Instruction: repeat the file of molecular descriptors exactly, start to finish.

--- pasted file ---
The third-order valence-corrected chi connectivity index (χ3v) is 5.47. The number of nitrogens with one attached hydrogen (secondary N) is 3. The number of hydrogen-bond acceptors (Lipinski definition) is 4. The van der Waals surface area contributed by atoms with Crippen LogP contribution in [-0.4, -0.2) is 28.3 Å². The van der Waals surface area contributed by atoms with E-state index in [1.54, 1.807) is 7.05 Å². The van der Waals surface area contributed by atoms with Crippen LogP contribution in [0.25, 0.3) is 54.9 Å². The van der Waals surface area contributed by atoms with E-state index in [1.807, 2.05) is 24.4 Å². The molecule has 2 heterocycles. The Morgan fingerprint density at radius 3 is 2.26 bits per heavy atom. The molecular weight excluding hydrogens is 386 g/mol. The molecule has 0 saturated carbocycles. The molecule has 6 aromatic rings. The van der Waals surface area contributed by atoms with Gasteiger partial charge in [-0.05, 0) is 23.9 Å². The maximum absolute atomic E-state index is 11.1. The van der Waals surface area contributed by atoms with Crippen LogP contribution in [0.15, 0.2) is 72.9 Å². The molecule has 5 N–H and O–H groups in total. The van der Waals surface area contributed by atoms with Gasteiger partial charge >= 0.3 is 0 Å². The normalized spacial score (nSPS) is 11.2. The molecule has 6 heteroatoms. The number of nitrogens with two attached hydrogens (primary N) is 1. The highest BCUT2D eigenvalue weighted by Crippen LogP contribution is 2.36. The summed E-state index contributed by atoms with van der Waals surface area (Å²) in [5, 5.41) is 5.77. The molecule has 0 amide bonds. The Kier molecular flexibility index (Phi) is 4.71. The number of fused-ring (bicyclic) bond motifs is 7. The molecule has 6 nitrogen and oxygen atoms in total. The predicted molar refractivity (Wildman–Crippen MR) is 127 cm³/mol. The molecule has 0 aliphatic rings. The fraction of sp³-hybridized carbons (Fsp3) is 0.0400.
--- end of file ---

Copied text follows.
The third-order valence-corrected chi connectivity index (χ3v) is 5.47. The number of nitrogens with one attached hydrogen (secondary N) is 3. The number of hydrogen-bond acceptors (Lipinski definition) is 4. The van der Waals surface area contributed by atoms with Crippen LogP contribution in [-0.4, -0.2) is 28.3 Å². The van der Waals surface area contributed by atoms with E-state index in [1.54, 1.807) is 7.05 Å². The van der Waals surface area contributed by atoms with Crippen LogP contribution in [0.25, 0.3) is 54.9 Å². The van der Waals surface area contributed by atoms with E-state index in [1.807, 2.05) is 24.4 Å². The molecule has 2 heterocycles. The Morgan fingerprint density at radius 3 is 2.26 bits per heavy atom. The molecular weight excluding hydrogens is 386 g/mol. The molecule has 0 saturated carbocycles. The molecule has 6 aromatic rings. The van der Waals surface area contributed by atoms with Gasteiger partial charge in [-0.05, 0) is 23.9 Å². The maximum absolute atomic E-state index is 11.1. The van der Waals surface area contributed by atoms with Crippen LogP contribution in [0.15, 0.2) is 72.9 Å². The molecule has 5 N–H and O–H groups in total. The van der Waals surface area contributed by atoms with Gasteiger partial charge >= 0.3 is 0 Å². The normalized spacial score (nSPS) is 11.2. The molecule has 6 heteroatoms. The number of nitrogens with two attached hydrogens (primary N) is 1. The highest BCUT2D eigenvalue weighted by Crippen LogP contribution is 2.36. The summed E-state index contributed by atoms with van der Waals surface area (Å²) in [5, 5.41) is 5.77. The molecule has 0 amide bonds. The Kier molecular flexibility index (Phi) is 4.71. The number of fused-ring (bicyclic) bond motifs is 7. The molecule has 6 nitrogen and oxygen atoms in total. The predicted molar refractivity (Wildman–Crippen MR) is 127 cm³/mol. The molecule has 0 aliphatic rings. The fraction of sp³-hybridized carbons (Fsp3) is 0.0400.